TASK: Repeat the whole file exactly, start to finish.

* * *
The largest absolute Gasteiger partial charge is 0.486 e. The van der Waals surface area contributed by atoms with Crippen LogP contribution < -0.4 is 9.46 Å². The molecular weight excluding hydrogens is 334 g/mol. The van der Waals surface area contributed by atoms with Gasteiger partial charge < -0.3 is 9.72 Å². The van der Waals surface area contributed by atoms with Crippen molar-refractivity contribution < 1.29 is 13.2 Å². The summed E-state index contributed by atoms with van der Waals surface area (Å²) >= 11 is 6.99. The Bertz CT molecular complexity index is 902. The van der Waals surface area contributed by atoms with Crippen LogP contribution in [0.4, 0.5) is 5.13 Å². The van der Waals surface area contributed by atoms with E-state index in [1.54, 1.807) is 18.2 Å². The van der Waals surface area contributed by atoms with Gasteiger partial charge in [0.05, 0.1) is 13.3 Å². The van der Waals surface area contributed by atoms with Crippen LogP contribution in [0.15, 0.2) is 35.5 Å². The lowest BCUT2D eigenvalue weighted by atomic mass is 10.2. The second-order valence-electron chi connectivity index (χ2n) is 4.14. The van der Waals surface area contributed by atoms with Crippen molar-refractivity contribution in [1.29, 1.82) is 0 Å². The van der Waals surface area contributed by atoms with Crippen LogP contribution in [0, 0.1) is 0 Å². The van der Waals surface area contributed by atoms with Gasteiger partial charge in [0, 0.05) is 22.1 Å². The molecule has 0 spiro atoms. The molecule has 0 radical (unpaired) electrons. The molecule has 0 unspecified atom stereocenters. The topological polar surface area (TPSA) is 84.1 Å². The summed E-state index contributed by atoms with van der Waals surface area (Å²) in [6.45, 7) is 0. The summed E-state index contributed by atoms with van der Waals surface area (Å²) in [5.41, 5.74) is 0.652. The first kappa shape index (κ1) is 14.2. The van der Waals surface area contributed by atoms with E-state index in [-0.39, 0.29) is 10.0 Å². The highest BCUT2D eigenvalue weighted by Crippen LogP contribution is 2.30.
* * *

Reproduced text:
The largest absolute Gasteiger partial charge is 0.486 e. The van der Waals surface area contributed by atoms with Crippen LogP contribution < -0.4 is 9.46 Å². The molecular weight excluding hydrogens is 334 g/mol. The van der Waals surface area contributed by atoms with Gasteiger partial charge < -0.3 is 9.72 Å². The van der Waals surface area contributed by atoms with Crippen molar-refractivity contribution < 1.29 is 13.2 Å². The summed E-state index contributed by atoms with van der Waals surface area (Å²) >= 11 is 6.99. The Bertz CT molecular complexity index is 902. The van der Waals surface area contributed by atoms with Crippen LogP contribution in [0.4, 0.5) is 5.13 Å². The van der Waals surface area contributed by atoms with E-state index in [1.54, 1.807) is 18.2 Å². The van der Waals surface area contributed by atoms with Gasteiger partial charge in [0.05, 0.1) is 13.3 Å². The van der Waals surface area contributed by atoms with Crippen LogP contribution in [0.15, 0.2) is 35.5 Å². The lowest BCUT2D eigenvalue weighted by atomic mass is 10.2. The second-order valence-electron chi connectivity index (χ2n) is 4.14. The van der Waals surface area contributed by atoms with Crippen molar-refractivity contribution in [1.29, 1.82) is 0 Å². The van der Waals surface area contributed by atoms with Crippen LogP contribution in [0, 0.1) is 0 Å². The van der Waals surface area contributed by atoms with Gasteiger partial charge in [0, 0.05) is 22.1 Å². The molecule has 0 spiro atoms. The molecule has 0 radical (unpaired) electrons. The molecule has 0 unspecified atom stereocenters. The topological polar surface area (TPSA) is 84.1 Å². The summed E-state index contributed by atoms with van der Waals surface area (Å²) in [6.45, 7) is 0. The summed E-state index contributed by atoms with van der Waals surface area (Å²) in [5.41, 5.74) is 0.652. The first kappa shape index (κ1) is 14.2. The van der Waals surface area contributed by atoms with E-state index in [-0.39, 0.29) is 10.0 Å². The highest BCUT2D eigenvalue weighted by Crippen LogP contribution is 2.30.